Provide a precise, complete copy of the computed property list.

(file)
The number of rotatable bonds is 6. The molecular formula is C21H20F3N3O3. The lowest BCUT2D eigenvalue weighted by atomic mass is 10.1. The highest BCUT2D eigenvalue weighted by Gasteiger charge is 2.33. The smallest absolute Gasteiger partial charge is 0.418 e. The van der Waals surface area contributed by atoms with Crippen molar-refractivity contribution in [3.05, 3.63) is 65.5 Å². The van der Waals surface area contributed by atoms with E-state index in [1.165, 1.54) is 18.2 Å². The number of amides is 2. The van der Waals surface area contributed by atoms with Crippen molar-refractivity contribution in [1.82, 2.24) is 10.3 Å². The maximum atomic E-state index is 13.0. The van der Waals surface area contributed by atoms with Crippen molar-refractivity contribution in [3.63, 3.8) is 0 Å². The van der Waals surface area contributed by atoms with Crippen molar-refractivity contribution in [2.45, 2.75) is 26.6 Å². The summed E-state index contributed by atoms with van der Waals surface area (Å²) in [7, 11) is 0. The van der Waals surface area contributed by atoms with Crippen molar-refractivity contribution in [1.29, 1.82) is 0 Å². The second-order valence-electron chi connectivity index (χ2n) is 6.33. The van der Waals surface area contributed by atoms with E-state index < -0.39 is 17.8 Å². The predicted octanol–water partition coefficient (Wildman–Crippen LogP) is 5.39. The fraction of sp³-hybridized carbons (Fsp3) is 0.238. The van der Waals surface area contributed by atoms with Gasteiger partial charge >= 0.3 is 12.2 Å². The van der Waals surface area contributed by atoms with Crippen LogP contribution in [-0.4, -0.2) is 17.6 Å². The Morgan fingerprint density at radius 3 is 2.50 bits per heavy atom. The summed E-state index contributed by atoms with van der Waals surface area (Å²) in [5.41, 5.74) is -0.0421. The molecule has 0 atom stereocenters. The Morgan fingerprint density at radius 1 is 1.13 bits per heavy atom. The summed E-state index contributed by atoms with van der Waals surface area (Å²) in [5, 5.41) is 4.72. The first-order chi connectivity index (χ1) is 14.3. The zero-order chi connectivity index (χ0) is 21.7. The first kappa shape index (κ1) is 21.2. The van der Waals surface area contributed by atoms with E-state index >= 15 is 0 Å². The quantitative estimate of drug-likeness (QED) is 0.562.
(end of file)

The number of rotatable bonds is 6. The molecular formula is C21H20F3N3O3. The lowest BCUT2D eigenvalue weighted by atomic mass is 10.1. The highest BCUT2D eigenvalue weighted by Gasteiger charge is 2.33. The smallest absolute Gasteiger partial charge is 0.418 e. The van der Waals surface area contributed by atoms with Crippen molar-refractivity contribution in [3.05, 3.63) is 65.5 Å². The van der Waals surface area contributed by atoms with E-state index in [1.165, 1.54) is 18.2 Å². The number of amides is 2. The van der Waals surface area contributed by atoms with Crippen molar-refractivity contribution in [1.82, 2.24) is 10.3 Å². The maximum atomic E-state index is 13.0. The van der Waals surface area contributed by atoms with Crippen molar-refractivity contribution in [3.63, 3.8) is 0 Å². The van der Waals surface area contributed by atoms with Crippen molar-refractivity contribution in [2.45, 2.75) is 26.6 Å². The summed E-state index contributed by atoms with van der Waals surface area (Å²) in [7, 11) is 0. The van der Waals surface area contributed by atoms with Crippen molar-refractivity contribution in [1.29, 1.82) is 0 Å². The second-order valence-electron chi connectivity index (χ2n) is 6.33. The van der Waals surface area contributed by atoms with E-state index < -0.39 is 17.8 Å². The predicted octanol–water partition coefficient (Wildman–Crippen LogP) is 5.39. The fraction of sp³-hybridized carbons (Fsp3) is 0.238. The van der Waals surface area contributed by atoms with Gasteiger partial charge >= 0.3 is 12.2 Å². The van der Waals surface area contributed by atoms with Crippen LogP contribution in [-0.4, -0.2) is 17.6 Å². The Morgan fingerprint density at radius 3 is 2.50 bits per heavy atom. The summed E-state index contributed by atoms with van der Waals surface area (Å²) in [5.41, 5.74) is -0.0421. The molecule has 0 atom stereocenters. The Morgan fingerprint density at radius 1 is 1.13 bits per heavy atom. The summed E-state index contributed by atoms with van der Waals surface area (Å²) in [5, 5.41) is 4.72. The first-order chi connectivity index (χ1) is 14.3. The zero-order chi connectivity index (χ0) is 21.7. The first kappa shape index (κ1) is 21.2. The van der Waals surface area contributed by atoms with E-state index >= 15 is 0 Å². The quantitative estimate of drug-likeness (QED) is 0.562.